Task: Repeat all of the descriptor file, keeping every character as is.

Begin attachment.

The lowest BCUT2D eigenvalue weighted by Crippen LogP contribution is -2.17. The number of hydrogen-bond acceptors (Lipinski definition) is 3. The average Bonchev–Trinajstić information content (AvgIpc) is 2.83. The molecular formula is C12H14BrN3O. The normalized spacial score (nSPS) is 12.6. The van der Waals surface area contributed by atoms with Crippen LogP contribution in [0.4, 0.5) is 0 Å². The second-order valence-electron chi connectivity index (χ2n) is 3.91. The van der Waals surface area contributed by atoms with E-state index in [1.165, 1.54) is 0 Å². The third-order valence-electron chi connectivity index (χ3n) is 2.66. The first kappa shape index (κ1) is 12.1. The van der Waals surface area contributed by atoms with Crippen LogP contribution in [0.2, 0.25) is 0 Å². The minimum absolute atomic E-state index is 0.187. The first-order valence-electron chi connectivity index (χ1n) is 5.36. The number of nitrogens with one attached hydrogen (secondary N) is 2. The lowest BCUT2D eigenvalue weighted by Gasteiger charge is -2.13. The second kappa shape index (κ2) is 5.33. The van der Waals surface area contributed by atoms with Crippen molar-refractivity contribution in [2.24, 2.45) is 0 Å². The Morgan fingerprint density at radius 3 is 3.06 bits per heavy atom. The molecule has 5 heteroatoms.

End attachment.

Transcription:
The lowest BCUT2D eigenvalue weighted by Crippen LogP contribution is -2.17. The number of hydrogen-bond acceptors (Lipinski definition) is 3. The average Bonchev–Trinajstić information content (AvgIpc) is 2.83. The molecular formula is C12H14BrN3O. The normalized spacial score (nSPS) is 12.6. The van der Waals surface area contributed by atoms with Crippen LogP contribution in [0.4, 0.5) is 0 Å². The second-order valence-electron chi connectivity index (χ2n) is 3.91. The van der Waals surface area contributed by atoms with E-state index in [1.165, 1.54) is 0 Å². The third-order valence-electron chi connectivity index (χ3n) is 2.66. The first kappa shape index (κ1) is 12.1. The van der Waals surface area contributed by atoms with Crippen LogP contribution in [0.2, 0.25) is 0 Å². The minimum absolute atomic E-state index is 0.187. The first-order valence-electron chi connectivity index (χ1n) is 5.36. The number of nitrogens with one attached hydrogen (secondary N) is 2. The lowest BCUT2D eigenvalue weighted by Gasteiger charge is -2.13. The second kappa shape index (κ2) is 5.33. The van der Waals surface area contributed by atoms with Crippen molar-refractivity contribution in [2.24, 2.45) is 0 Å². The Morgan fingerprint density at radius 3 is 3.06 bits per heavy atom. The molecule has 5 heteroatoms.